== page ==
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Wildlife Newsletter for the Township of Dalkey
May 2015 - Michael Ryan
FEBRUARY    MARCH    APRIL    MAY    JUNE    JULY    AUGUST     SEPTEMBER    OCTOBER    NOVEMBER    DECEMBER

Female Linnet
Photo: M.Ryan
   It was as if somebody had flicked a switch as the windy, wet, cold weather of Good Friday transformed overnight to Easter Saturday’s beautiful blue skies, sunshine and rapidly rising temperatures and it kick started all sorts of activity. I had taken my own advice and left out little clumps of dog hair on hedges and bushes in the garden as nest material and saw it being gathered by greenfinch and dunnocks. Round the hills it seemed as if birds were suddenly sprouting handlebar moustaches as they filled their bills with stems and grasses, a female linnet taking her nest building material into the gorse above the path. We were able to spot two separate pairs of mistle
thrushes who had started bringing moss and twigs to nests high in the forks of beech trees. I often wonder how they manage to breed successfully as they build highly visible nests on open limbs of trees and they seem to be in
a constant state of battle with magpies and other potential predators. As we were watching one mistle thrush sitting in her nest a pair of jays appeared nearby. At first they were eating ivy berries then they too began gathering nesting material and flying off with it. We couldn’t see where they went but it looks like they’re not going to nest near last year’s site where they had some, probably unwanted, close neighbours in a pair of sparrowhawks.
   We saw three butterflies that same warm morning, two peacocks and a small tortoiseshell which would have awoken from hibernation. Back in the garden I was able to witness ladybirds mating, long periods of total mmobility broken by short bursts of activity when the, presumably, male on top would do little sideways wiggles.  
   We were very glad to hear from a friend we met on the hill that a number of red squirrels had taken up winter residence in a big garden off Killiney Hill Road, up to four individual females at one time, to the delight of the owner. Although we’d heard of sightings we ourselves hadn’t seen any reds on the hill for a few months so were delighted to hear they were still in the vicinity. Just a few minutes after we met our friend as we headed up through the trees we were lucky enough to spot the subject of our conversation, first one, and then another red squirrel moving through some Scots pines.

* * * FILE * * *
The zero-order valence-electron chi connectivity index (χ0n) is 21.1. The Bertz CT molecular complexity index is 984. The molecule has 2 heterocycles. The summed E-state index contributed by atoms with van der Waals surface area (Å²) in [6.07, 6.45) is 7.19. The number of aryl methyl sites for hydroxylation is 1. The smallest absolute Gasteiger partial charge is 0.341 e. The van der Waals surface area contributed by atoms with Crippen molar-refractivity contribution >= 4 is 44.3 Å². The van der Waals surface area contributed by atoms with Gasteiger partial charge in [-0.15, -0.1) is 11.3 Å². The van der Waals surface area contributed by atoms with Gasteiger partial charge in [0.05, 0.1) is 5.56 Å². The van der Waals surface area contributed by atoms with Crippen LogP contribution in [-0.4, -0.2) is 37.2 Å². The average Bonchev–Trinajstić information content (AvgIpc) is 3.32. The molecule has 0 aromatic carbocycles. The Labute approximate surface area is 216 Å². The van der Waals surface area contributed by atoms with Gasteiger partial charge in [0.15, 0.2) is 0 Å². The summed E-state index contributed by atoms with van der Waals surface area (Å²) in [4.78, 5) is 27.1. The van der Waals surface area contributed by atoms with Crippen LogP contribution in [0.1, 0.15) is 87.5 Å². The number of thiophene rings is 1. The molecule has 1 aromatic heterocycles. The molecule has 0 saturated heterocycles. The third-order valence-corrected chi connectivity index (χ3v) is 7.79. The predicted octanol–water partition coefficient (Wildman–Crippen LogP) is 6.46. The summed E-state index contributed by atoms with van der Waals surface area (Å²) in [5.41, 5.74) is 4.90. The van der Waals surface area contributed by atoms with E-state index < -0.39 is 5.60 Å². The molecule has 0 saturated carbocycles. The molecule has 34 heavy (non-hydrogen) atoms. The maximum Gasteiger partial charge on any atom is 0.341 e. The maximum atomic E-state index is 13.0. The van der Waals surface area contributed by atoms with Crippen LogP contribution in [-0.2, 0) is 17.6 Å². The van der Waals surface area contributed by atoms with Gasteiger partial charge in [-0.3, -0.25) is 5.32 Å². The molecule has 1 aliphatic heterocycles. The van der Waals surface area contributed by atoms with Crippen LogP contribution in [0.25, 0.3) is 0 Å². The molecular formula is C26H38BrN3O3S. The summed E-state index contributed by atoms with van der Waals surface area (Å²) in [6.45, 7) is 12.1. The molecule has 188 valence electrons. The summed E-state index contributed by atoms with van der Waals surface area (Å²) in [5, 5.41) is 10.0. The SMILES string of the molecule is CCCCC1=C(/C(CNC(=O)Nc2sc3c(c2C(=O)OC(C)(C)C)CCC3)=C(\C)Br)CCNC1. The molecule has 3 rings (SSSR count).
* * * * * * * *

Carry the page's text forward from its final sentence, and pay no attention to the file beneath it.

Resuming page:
Looking up at them from below we were able to ascertain they were a male and a female, hopefully a breeding pair. We watched them for ages, chewing moss or fungus off the bark of a tree trunk and holding little stems of larch between their paws as they nibbled the fresh young buds, looking as if they were playing some type of woodwind instrument. Seeing them at all, feeding or just perched, is always a pleasure but your heart soars when you see them moving, leaping effortlessly from tree to tree as these did, covering great distances in seconds. You can’t help but be a bit concerned as they throw themselves from one slight branch to the next. Despite their agility and sharp claws squirrels do occasionally fall out of trees and indeed we did once see one fall out of a tree though thankfully its descent was broken by other branches and it recovered quickly, seemingly unharmed, after hitting the ground.




Red Squirrel
Photo: M.Ryan


  You may have seen the very amusing video of sheep being herded by a Carlow farmer using a remote controlled drone. The drone itself is filming the sheep while it moves them around the fields and the film is speeded up to a soundtrack of music familiar from the Benny Hill shows. I saw the farmer being interviewed on TV where, when asked how his sheepdog felt about it, said the sheepdog was sitting outside the back door enjoying a Pina Colada, having retired from shepherding duties. Drones, as they get better and cheaper, are now used for all sort of activities some very worthwhile, some totally irresponsible and dangerous. When we were in Estonia last year we met a BBC reporter and a cameraman who were doing a piece about the popularity of bear watching. The sweeping overhead shots of vast forests they later used in their report were shot by a drone and drones are now often used by reporters to film trouble spots during warfare without putting a cameraman or pilot in danger.

  There has been a degree of controversy in the falconry community as to the ethics of using drones to train birds of prey. Some birds have actually been trained to attack the drones themselves which could result in injury for the bird while other owners have dangled a lure, which would previously have been hung from kite or balloon, underneath the drone which means it is far enough away from the drone to ensure there is no collision while simultaneously filming the bird spectacularly snatching the lure.
   Drones have been banned from some US parks due to their potential disturbance of resident raptors but elsewhere they have also proved to be very useful in some aspects of wildlife conservation. In Indonesia and Malaysia conservationists working to protect orangutans use drones to monitor the animals in areas of rainforest that would be virtually inaccessible to humans as well as monitoring illegal clearance of forest. In Africa the WWF (World Wildlife Fund) plans on using drones to help protect elephants and rhinos by tracking poachers from the air. In Britain drones have recently been used to monitor the nests of Hen Harriers; very endangered ground nesting raptors who would be very disturbed by any human presence but will apparently tolerate a high flying machine.

Male Wren Singing     
Photo M. Ryan